Jessica originally grew up in the nearby town of Waterproof. “My family’s been here for many generations,” she says. After college, her husband Stacey got a job in video and film production in the Nashville area, so they made the move and stayed for about 25 years. During that time, Jessica, who has always had an inclination for culinary pursuits, began to network with restaurants through her own small business. After a while, she talked her husband into buying a food truck in order to further establish her business and eventually open a small restaurant. After three years of working from the food truck, the pair found a space outside of Nashville, a “little place” where a barbecue joint was moving out. “We thought, it’s really tiny, you know; it’s perfect to jump in. We can handle that,” she informs. Within a year, their tiny restaurant Delta Bound was “busting at the seams,” so much so that they had to expand, and “just by chance,” were able to use the space next door, doubling their square footage. Though they maintained that space for six years, the couple always considered returning to Tensas Parish. Consistently communicating with friends and family, they were informed of the revitalization efforts sweeping the historic downtown area. “It started looking like maybe we possibly could open a business here, and not have to wait until retirement to move back home,” says Jessica.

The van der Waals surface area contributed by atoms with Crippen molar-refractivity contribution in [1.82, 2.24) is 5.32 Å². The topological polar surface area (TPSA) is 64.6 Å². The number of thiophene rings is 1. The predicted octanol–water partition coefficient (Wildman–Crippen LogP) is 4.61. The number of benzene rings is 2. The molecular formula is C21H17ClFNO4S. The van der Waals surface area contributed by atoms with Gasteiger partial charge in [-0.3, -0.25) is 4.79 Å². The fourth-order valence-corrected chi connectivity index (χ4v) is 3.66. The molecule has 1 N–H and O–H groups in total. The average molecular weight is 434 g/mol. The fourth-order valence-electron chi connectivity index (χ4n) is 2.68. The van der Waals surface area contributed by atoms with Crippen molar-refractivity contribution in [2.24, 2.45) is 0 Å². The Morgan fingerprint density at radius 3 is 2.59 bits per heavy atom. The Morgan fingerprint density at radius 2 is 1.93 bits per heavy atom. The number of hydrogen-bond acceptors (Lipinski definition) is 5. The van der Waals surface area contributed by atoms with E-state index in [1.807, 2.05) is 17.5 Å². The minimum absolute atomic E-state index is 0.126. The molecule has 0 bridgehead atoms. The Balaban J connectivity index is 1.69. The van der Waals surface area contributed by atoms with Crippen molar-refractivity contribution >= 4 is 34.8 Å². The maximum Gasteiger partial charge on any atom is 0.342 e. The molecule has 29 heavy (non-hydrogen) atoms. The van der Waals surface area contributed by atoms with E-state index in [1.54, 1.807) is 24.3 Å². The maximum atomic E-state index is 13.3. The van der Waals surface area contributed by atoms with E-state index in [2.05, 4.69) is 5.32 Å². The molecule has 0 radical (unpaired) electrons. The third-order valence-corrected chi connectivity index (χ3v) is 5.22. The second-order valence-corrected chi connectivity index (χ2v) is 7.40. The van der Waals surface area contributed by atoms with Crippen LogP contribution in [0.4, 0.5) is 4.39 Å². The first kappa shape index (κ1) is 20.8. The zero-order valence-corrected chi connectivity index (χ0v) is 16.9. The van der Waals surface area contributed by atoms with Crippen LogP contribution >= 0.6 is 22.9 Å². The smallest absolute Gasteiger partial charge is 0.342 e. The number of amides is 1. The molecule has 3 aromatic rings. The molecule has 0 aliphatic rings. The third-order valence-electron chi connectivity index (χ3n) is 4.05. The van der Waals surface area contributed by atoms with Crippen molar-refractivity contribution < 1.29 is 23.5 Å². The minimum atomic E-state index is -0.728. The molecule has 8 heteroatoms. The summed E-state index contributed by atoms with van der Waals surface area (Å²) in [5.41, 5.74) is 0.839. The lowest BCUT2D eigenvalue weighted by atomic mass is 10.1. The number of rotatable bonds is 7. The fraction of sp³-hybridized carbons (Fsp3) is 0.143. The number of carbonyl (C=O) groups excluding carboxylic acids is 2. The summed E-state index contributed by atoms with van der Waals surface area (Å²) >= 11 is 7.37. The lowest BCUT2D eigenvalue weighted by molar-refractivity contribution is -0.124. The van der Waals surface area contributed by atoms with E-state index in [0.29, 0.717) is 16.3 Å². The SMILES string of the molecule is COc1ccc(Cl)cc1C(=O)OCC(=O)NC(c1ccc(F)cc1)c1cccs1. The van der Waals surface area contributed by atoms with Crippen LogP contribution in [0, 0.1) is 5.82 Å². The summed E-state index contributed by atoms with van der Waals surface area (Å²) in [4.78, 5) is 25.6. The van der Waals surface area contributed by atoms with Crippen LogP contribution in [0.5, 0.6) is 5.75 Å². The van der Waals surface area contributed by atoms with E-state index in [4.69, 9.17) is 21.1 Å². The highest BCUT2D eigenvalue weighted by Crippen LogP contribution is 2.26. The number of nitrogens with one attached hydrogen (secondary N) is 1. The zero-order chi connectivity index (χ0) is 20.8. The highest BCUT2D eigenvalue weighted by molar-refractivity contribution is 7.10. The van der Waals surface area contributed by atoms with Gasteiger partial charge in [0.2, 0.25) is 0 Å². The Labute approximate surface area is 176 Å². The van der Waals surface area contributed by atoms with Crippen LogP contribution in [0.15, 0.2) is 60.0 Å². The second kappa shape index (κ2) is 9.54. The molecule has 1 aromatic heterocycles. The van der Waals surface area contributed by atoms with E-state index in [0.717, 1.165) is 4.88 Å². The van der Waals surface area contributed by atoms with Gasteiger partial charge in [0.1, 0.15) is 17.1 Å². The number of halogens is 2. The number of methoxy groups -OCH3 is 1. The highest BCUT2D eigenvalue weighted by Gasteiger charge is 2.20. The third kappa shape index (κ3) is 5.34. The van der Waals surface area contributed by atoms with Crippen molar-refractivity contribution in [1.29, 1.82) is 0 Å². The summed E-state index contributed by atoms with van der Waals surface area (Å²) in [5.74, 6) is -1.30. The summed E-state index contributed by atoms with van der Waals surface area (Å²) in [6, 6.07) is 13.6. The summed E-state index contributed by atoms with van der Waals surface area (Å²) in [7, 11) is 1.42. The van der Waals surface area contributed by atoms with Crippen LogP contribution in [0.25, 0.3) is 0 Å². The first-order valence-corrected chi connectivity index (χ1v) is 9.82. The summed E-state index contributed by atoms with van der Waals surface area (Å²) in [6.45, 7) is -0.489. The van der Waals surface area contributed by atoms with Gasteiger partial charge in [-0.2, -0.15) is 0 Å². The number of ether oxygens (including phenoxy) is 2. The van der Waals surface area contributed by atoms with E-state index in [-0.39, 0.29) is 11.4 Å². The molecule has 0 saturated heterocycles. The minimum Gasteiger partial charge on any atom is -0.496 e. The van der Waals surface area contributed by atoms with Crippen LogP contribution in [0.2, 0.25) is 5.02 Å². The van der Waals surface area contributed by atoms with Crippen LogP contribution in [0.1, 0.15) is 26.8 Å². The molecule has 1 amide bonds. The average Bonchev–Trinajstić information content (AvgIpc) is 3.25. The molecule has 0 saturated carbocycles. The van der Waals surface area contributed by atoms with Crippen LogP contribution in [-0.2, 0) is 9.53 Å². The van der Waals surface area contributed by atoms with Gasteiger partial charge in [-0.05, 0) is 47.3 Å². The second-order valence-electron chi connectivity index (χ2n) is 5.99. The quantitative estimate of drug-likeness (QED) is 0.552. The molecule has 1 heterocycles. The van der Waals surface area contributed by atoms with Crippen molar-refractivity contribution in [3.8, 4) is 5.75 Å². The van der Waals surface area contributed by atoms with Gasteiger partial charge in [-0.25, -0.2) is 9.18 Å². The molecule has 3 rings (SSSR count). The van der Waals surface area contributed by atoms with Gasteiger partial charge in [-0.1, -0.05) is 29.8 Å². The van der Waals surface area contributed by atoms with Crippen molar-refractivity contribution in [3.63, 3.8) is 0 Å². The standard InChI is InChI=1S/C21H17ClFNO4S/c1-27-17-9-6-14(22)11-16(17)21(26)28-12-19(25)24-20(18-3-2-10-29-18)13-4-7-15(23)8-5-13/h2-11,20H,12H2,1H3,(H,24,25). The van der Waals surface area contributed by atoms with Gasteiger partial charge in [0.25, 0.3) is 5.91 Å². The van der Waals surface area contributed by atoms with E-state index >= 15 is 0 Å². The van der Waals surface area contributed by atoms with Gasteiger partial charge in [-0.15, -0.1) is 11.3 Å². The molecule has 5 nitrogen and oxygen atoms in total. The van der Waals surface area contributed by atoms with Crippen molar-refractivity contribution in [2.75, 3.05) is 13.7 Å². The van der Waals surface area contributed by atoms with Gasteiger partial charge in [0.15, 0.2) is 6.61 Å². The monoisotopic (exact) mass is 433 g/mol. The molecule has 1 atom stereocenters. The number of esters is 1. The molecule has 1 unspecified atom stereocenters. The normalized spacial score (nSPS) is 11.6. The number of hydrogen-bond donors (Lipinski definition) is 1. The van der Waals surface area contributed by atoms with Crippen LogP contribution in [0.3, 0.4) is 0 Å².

With a desire to assist in the downtown reinvigoration and a deeply rooted love for their community, the couple returned to their early stomping grounds. “We thought that would be awesome if we could take what we were already doing and bring that to St. Joseph,” enthuses Jessica. They shared their specifications and restaurant concept with Becky and Michael Vizard, the owners of the building that now houses The Walking Pig, and ultimately rolled up their sleeves and worked alongside them to make their vision a reality. The restaurant opened its doors on September 1, 2021, consequently setting in motion an exciting new economy offering jobs, training, and a place for the community to immerse themselves in entertainment and leisure. “We just really wanted to serve [the community],” she adds.